A possible counter-argument Silver didn’t address is the causality problem, or the chicken-or-the-egg argument. Do people living in rural areas naturally become more racist, or is it, rather, that racists choose to move to rural areas? Do people in a winding, suburban-style subdivision evolve to have more racially problematic attitudes over time or are those neighborhoods just a magnet for people who didn’t want to live among blacks in an inner city? One could easily argue that “White Flight” in the 1960s, when white people fled cities to racially-homogeneous suburban areas, left the tolerant white populations in the city while those seeking to escape the influx of non-white newcomers were less tolerant to begin with.

Still, it’s fairly easy to see how growing up among people of other races and identifying them as part of your peer group would prevent stereotyping and vilification. A white child who has a few Hispanic friends is less likely to believe in insidious stereotypes about them than one who grew up with none (though having friends who are people of color does not preclude somebody from being racist).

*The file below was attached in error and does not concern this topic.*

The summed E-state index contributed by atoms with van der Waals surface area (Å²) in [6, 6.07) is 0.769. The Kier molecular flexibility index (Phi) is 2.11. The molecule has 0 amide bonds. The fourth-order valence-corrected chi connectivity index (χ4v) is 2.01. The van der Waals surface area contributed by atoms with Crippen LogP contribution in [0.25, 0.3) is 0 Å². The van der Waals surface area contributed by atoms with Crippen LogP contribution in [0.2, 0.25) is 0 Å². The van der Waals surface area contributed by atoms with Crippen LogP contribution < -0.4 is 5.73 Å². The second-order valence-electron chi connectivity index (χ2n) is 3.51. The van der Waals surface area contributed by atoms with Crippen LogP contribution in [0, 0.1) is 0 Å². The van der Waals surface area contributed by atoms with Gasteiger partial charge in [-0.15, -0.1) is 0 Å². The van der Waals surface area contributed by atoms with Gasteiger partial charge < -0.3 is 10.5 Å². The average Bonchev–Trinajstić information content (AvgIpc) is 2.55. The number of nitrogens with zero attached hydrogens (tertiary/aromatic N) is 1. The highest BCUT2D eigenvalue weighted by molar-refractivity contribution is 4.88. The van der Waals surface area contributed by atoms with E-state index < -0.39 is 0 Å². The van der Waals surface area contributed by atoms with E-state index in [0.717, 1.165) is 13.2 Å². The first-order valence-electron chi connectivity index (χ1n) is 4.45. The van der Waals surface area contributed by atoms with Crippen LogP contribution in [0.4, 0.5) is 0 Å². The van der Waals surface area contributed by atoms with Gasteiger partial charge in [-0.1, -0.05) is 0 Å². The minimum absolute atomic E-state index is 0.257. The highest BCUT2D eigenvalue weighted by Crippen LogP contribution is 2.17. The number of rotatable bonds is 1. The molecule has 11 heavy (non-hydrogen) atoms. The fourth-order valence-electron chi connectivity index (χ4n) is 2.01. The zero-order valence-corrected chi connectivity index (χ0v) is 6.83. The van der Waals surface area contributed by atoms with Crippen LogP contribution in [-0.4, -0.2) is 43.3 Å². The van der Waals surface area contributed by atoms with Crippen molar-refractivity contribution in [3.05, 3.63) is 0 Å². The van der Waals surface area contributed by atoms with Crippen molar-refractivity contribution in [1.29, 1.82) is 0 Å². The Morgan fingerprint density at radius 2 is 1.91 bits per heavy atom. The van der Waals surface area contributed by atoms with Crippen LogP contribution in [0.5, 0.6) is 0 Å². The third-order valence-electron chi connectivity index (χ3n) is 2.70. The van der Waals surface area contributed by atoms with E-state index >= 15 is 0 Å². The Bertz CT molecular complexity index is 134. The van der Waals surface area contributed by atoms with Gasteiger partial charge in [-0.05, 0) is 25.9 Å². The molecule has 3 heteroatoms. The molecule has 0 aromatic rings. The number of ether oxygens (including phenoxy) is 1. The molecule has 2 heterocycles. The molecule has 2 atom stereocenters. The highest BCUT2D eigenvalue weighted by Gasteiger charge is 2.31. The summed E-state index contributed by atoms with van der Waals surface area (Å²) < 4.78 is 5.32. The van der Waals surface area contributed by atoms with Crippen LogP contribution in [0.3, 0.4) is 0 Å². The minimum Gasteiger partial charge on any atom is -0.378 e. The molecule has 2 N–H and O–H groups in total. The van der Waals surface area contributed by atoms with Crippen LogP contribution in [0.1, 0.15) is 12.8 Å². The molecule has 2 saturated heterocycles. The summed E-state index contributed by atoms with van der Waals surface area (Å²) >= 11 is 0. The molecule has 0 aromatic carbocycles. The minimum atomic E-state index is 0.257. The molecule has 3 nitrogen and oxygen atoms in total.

This argument may ultimately have less to say about urbanism than it does about racism: in the months leading up to the 2008 elections, commentators often cited strong poll numbers for Obama among blacks, and conservatives claimed “rampant black racism against whites” in America. But this report indicates that white populations would have more negative attitudes towards people in another racial group than blacks or latinos would have towards whites, since it is easy to be white and never interact with a black person (if you live in a rural area) but extremely difficult to be a person of color and never interact with a white person in the United States.